Entitled simply, “The Word of God,” article three of our confession is quite succinct and reads as follows: “We confess that this Word of God did not come by the impulse of man, but that men moved by the Holy Spirit spoke from God, as the apostle Peter says (2 Pet 1:21). Thereafter, in His special care for us and our salvation, God commanded His servants, the prophets and apostles, to commit His revealed Word to writing and He Himself wrote with His own finger the two tables of the law. Therefore we call such writings holy and divine Scriptures.”
As you no doubt noticed, our confession simply summarizes several biblical texts which affirm that Scripture (as law and gospel), has its origins in the revelation of God. This means that the Bible does not contain God’s word, nor is the Bible merely an account of God’s dealings with certain people in the past who observed God’s actions and recorded their reflections upon them. Rather, the Bible is God’s word written, and while grounded in redemptive history, the Bible is God’s authoritative declaration of both his will (the law) and the saving work of Jesus Christ (the gospel). This means that God speaks to us today in the pages of his word, every bit as much as when it was first written.
While we will turn to the first biblical text cited by our confession (2 Peter 1:21) in some detail in a moment, we begin our discussion of the inspiration of Scripture with a key Old Testament text—
Exodus 34:27-28. We read,
then the LORD said to Moses, `Write down these words, for in accordance with these words I have made a covenant with you and with Israel.’ Moses was there with the LORD forty days and forty nights without eating bread or drinking water. And he wrote on the tablets the words of the covenant—the Ten Commandments.’
Unlike the Code of Hammurabi or the Magna Carta, the law of God does not have its origin in human reflection about what should be right and wrong. The Ten Commandments are given by God directly to Moses, so that these “ten words” are the words of God recorded by Moses. This very point is made clear in a text such as Exodus 31:18, where we are told that “when the LORD finished speaking to Moses on Mount Sinai, he gave him the two tablets of the Testimony, the tablets of stone inscribed by the finger of God.” When we speak of the fact that Scripture has its origin in God’s self-revelation, this brings us to the subject of the inspiration of Scripture.
Understanding the nature and authority of Scripture is essential to provide us with a foundation from which to confess our faith. As one aspect of God’s self-revelation, inspiration is defined as follows in the Chicago Statement on Biblical Inerrancy, published under the auspices of the International Council on Biblical Inerrancy (organized and headed by James Boice):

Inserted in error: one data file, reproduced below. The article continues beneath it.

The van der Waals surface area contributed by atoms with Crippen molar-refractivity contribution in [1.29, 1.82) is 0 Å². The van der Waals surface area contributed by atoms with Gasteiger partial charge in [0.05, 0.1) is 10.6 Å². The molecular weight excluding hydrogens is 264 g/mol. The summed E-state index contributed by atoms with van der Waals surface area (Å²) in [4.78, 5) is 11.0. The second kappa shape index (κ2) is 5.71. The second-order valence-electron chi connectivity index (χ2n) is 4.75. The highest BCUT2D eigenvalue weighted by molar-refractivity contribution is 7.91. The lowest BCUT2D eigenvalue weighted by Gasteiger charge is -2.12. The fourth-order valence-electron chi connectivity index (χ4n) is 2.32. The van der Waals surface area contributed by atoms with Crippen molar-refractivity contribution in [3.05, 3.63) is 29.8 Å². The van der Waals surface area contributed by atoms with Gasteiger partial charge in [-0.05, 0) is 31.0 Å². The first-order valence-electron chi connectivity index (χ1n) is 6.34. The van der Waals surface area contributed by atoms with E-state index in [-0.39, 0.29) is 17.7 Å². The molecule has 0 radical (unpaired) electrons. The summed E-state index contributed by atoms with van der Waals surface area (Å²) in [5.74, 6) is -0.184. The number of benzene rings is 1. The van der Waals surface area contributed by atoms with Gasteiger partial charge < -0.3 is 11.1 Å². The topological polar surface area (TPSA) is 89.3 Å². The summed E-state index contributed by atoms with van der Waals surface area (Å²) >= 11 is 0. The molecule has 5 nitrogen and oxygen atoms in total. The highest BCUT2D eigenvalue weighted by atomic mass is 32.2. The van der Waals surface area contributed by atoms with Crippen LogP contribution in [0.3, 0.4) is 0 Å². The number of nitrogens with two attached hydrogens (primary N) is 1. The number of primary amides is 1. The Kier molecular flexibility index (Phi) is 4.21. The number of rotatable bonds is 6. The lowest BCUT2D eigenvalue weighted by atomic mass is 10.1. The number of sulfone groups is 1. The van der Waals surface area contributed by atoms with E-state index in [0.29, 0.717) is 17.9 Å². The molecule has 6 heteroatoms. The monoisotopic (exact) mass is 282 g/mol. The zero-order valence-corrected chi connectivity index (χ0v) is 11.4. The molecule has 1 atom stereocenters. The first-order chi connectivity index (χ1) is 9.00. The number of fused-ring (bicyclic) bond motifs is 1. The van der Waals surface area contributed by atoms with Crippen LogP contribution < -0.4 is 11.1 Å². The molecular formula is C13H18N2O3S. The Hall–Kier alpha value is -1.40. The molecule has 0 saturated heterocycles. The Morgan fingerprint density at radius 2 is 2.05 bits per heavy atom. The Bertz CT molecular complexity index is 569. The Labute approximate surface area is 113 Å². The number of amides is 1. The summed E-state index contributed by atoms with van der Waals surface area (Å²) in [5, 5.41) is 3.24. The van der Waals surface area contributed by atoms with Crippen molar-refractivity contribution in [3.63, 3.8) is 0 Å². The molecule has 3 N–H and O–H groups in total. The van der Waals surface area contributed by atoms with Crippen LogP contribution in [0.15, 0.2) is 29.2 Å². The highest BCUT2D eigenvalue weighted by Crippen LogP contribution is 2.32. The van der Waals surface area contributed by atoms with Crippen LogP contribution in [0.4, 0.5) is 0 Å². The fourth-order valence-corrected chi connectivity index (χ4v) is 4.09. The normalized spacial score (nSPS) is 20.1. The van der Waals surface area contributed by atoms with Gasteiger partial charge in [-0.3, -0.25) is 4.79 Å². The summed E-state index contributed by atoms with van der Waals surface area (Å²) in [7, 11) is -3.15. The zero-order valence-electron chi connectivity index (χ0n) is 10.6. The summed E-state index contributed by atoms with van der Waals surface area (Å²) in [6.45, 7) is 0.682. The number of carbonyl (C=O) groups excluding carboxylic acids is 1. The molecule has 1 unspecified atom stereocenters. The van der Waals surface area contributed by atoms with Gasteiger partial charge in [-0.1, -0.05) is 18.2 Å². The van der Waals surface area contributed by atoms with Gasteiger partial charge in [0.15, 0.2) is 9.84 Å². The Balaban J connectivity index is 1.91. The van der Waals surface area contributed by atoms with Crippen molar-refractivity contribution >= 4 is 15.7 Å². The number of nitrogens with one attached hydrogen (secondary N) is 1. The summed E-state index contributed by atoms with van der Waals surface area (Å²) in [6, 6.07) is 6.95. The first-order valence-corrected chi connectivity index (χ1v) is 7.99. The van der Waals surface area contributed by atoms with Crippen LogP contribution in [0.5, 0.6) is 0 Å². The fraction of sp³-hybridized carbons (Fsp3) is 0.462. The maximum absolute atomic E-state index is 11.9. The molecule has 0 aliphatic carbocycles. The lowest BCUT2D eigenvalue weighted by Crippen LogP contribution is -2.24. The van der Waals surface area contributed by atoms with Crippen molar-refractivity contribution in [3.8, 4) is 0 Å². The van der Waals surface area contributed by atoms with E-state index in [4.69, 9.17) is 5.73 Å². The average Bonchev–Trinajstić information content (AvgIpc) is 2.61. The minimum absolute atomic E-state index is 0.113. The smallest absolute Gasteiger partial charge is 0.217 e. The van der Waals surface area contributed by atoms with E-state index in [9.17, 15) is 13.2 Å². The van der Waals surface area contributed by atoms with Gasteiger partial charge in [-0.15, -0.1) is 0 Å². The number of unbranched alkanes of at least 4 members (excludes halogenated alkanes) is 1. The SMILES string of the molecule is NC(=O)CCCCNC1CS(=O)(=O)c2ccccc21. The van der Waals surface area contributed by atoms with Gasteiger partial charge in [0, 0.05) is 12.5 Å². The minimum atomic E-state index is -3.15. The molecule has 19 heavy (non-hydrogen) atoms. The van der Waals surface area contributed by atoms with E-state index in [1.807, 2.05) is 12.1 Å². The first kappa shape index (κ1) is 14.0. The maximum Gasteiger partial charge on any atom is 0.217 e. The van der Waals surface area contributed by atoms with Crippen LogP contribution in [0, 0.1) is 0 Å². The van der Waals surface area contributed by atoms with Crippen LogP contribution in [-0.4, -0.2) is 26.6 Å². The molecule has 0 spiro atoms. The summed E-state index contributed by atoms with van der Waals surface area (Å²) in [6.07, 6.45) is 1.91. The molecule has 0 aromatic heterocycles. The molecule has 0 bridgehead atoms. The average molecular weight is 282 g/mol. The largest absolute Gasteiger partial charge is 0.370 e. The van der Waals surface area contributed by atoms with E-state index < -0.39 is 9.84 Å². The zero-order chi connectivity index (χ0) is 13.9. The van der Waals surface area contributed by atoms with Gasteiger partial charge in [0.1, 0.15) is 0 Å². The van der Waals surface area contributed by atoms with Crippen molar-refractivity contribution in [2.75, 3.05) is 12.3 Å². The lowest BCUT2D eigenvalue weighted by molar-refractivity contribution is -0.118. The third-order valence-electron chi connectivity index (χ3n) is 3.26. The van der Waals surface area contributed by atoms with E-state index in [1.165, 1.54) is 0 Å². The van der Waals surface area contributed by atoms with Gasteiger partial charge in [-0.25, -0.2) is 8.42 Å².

God, who is Himself Truth and speaks truth only, has inspired Holy Scripture in order thereby to reveal Himself to lost mankind through Jesus Christ as Creator and Lord, Redeemer and Judge. Holy Scripture is God's witness to Himself. Holy Scripture, being God’s own Word, written by men prepared and superintended by His Spirit, is of infallible divine authority in all matters upon which it touches: It is to be believed, as God’s instruction, in all that it affirms; obeyed, as God’s command, in all that it requires; embraced, as God’s pledge, in all that it promises. The Holy Spirit, Scripture’s divine Author, both authenticates it to us by His inward witness and opens our minds to understand its meaning. Being wholly and verbally God-given, Scripture is without error or fault in all its teaching, no less in what it states about God’s acts in creation, about the events of world history, and about its own literary origins under God, than in its witness to God’s saving grace in individual lives. The authority of Scripture is inescapably impaired if this total divine inerrancy is in any way limited or disregarded, or made relative to a view of truth contrary to the Bible’s own; and such lapses bring serious loss to both the individual and the Church.1
Perhaps the most important biblical text which affirms the Bible’s own inspiration is 2 Timothy 3:16.2
In this verse Paul writes, “All [Grk: pasa
] Scripture [Grk: graphe
] is God-breathed [Grk: theopneustos
] and is useful for teaching, rebuking, correcting and training in righteousness [NIV].” Paul not only affirms the divine origin of the Scripture — they are “God-breathed,” but because the Scriptures are of divine origin — they are profitable for divine purposes.